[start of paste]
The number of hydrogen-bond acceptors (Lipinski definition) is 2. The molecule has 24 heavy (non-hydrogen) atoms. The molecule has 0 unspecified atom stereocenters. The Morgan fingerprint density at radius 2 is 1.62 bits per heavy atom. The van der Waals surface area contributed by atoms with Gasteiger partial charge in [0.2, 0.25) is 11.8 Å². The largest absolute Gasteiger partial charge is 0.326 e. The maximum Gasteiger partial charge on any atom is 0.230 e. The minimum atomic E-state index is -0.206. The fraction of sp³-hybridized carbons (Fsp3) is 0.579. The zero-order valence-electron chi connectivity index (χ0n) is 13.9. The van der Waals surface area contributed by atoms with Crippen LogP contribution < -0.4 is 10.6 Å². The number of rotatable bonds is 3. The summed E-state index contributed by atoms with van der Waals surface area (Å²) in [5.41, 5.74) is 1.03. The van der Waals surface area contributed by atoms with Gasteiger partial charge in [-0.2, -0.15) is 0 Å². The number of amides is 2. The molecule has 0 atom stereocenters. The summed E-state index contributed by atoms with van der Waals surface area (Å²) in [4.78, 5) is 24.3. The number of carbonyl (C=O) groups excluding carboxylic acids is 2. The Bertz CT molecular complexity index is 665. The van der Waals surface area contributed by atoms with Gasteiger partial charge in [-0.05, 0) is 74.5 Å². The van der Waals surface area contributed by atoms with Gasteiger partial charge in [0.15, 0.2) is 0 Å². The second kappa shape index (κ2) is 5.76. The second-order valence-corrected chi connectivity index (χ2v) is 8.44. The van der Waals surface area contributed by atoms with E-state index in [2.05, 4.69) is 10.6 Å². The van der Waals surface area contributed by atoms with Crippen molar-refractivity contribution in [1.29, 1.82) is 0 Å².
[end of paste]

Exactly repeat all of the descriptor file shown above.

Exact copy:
The number of hydrogen-bond acceptors (Lipinski definition) is 2. The molecule has 24 heavy (non-hydrogen) atoms. The molecule has 0 unspecified atom stereocenters. The Morgan fingerprint density at radius 2 is 1.62 bits per heavy atom. The van der Waals surface area contributed by atoms with Gasteiger partial charge in [0.2, 0.25) is 11.8 Å². The largest absolute Gasteiger partial charge is 0.326 e. The maximum Gasteiger partial charge on any atom is 0.230 e. The minimum atomic E-state index is -0.206. The fraction of sp³-hybridized carbons (Fsp3) is 0.579. The zero-order valence-electron chi connectivity index (χ0n) is 13.9. The van der Waals surface area contributed by atoms with Crippen LogP contribution < -0.4 is 10.6 Å². The number of rotatable bonds is 3. The summed E-state index contributed by atoms with van der Waals surface area (Å²) in [5.41, 5.74) is 1.03. The van der Waals surface area contributed by atoms with Gasteiger partial charge in [-0.2, -0.15) is 0 Å². The number of amides is 2. The molecule has 0 atom stereocenters. The summed E-state index contributed by atoms with van der Waals surface area (Å²) in [4.78, 5) is 24.3. The number of carbonyl (C=O) groups excluding carboxylic acids is 2. The Bertz CT molecular complexity index is 665. The van der Waals surface area contributed by atoms with Gasteiger partial charge in [-0.05, 0) is 74.5 Å². The van der Waals surface area contributed by atoms with Gasteiger partial charge in [0.15, 0.2) is 0 Å². The second kappa shape index (κ2) is 5.76. The second-order valence-corrected chi connectivity index (χ2v) is 8.44. The van der Waals surface area contributed by atoms with E-state index in [2.05, 4.69) is 10.6 Å². The van der Waals surface area contributed by atoms with Crippen molar-refractivity contribution in [1.29, 1.82) is 0 Å².